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Why Do Women Get Depressed?

It's not just a question of hormones.

Key points

  • We still apply gender prejudices to our understanding of women's depression.
  • Women's emotional flexibility may in fact make them stronger.
  • Reasons behind the female statistical excess in the depression statistics are likely not reducible to mere hormone imbalances.
Source: KILLEPICS/Pixabay

Epidemiological studies have consistently shown that women are about twice as likely to become depressed at some point in their lives as men. The World Health Organization tells us that depression is the main source of "disease burden" (the overall impact of ill health) for women worldwide.

Treatment-Resistant Depression

Unfortunately, research studies have shown that many depression sufferers do not recover fully with treatment. The majority of these treatment-resistant individuals are women, simply because most depression sufferers are women. Three-quarters of the participants in an influential study on treatment-resistant depression conducted in a specialist center in South London some years ago were women, a fact so unsurprising for the authors of the study that they did not even feel the need to comment on it.

Depression is a very real clinical problem, but treatment-resistant depression is not a clinically neutral concept, as those who don't respond to standard treatments (mainly women, remember) are often labeled as having personality issues. This means that she may end up feeling that she is being blamed for her depression.

Social Complacency About Female Depression

We need to ask ourselves whether there is, perhaps, a degree of social complacency about female depression. If sadness is the result of our lost battles with a hostile world, some may take the condescending view that women are less resilient than men and therefore more likely to be depressed and to stay depressed after treatment. The reality, however, is that women face very challenging social demands, and yet their "social value" is disproportionately affected by their physical appearance and by their ability to project the image of a good mother, even at the highest strata of society, as sociologists have repeatedly shown us.

Let's consider the issue of perceived weakness and resilience in relation to gender, and I hope you'll forgive me if I overgeneralize things a little so as to convey the message more clearly. One could argue that when a woman becomes depressed she is acknowledging the sadness of adversity. In contrast, some men confronting adversity or loss don't acknowledge feeling sad, becoming enraged instead. Anger is their depression. So women tend to "flex" painfully with the winds of adversity, whereas some men, rigid with futile defiance, simply snap. Because of this, many more women get depressed, but more men tragically take their own lives. From this point of view, flexing with the pain of depression, rather than snapping, is in fact a type of strength.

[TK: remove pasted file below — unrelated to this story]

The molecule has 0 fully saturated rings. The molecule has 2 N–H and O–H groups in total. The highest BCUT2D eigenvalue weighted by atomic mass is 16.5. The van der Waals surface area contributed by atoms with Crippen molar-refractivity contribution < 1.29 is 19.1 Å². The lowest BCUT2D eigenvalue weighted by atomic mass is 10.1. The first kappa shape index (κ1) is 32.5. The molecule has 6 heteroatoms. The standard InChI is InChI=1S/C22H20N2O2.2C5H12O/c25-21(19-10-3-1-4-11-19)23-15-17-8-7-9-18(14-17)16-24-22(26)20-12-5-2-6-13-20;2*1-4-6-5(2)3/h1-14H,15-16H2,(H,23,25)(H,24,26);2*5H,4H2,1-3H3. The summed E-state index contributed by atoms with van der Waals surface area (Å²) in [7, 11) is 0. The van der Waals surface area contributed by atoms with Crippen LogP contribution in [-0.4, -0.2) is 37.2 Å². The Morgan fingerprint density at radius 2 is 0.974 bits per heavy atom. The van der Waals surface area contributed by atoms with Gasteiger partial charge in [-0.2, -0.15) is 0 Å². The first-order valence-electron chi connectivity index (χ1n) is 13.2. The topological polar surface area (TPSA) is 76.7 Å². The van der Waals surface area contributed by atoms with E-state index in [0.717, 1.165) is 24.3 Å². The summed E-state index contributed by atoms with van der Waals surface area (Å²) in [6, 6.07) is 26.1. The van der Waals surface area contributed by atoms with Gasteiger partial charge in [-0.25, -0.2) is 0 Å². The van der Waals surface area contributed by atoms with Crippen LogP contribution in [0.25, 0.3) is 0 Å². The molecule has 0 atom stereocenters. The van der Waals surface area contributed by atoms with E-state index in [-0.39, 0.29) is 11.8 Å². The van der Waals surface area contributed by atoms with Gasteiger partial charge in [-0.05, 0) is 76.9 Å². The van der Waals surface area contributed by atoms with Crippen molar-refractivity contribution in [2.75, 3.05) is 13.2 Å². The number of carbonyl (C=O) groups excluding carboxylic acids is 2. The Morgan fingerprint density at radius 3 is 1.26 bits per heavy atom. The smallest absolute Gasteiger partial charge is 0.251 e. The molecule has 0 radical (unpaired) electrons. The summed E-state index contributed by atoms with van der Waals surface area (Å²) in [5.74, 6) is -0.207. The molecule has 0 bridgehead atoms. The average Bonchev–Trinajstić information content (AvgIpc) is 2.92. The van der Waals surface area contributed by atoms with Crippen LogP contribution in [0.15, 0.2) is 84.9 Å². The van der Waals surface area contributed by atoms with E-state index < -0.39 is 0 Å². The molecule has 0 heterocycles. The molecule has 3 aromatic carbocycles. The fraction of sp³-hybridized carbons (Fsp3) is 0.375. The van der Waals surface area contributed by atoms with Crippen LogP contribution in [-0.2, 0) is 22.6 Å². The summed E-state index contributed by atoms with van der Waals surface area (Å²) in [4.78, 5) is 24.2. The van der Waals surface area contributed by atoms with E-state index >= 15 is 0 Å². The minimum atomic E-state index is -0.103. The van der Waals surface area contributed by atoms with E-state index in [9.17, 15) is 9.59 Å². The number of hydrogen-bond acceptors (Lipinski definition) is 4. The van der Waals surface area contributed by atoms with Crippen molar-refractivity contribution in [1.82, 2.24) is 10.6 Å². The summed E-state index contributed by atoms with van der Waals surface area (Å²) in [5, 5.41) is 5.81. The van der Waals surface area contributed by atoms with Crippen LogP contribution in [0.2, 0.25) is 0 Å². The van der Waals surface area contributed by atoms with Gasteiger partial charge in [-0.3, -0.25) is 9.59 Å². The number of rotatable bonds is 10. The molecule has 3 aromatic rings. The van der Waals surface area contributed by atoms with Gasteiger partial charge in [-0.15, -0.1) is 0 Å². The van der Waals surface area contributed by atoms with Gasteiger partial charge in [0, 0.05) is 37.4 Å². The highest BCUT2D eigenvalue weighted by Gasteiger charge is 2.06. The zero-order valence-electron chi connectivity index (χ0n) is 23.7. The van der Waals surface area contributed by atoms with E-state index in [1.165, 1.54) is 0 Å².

Women's emotions are "almost always less under control of the will than in men, being usually more volatile and displaying a greater tendency to childishness," asserted Mr. G.J. Romanes, Fellow of the Royal Society, in a lecture he gave at the Royal Institution in 1887. One wonders to what extent we may still carry these prejudices with us when we attribute female depression to their perceived psychological fragility.


The National Institute of Mental Health informs us in their Web site that hormones are often to blame for women's melancholy. The Mayo Clinic Web site also mentions hormones as a major contributor to their depression and mentions premenstrual syndrome as an example of the psychological havoc that these hormone imbalances can play in a woman's mind. Reproductive systems and menstrual cycles always seem to be somehow implicated in a woman's depression. Classical textbooks would say that they challenge the "economy" of their physiologies. However, the reasons behind the female statistical excess in the depression statistics are probably very complex and not reducible to mere hormone imbalances.

Depression is an illness, not an inherent female trait. When an antidepressant tablet doesn't help, which happens in a significant proportion of all cases, the depression doesn't automatically mutate into an unfortunate expression of female weakness, or a mere result of their reproductive physiology, or a personality defect. It is still depression, but one that will require a better treatment.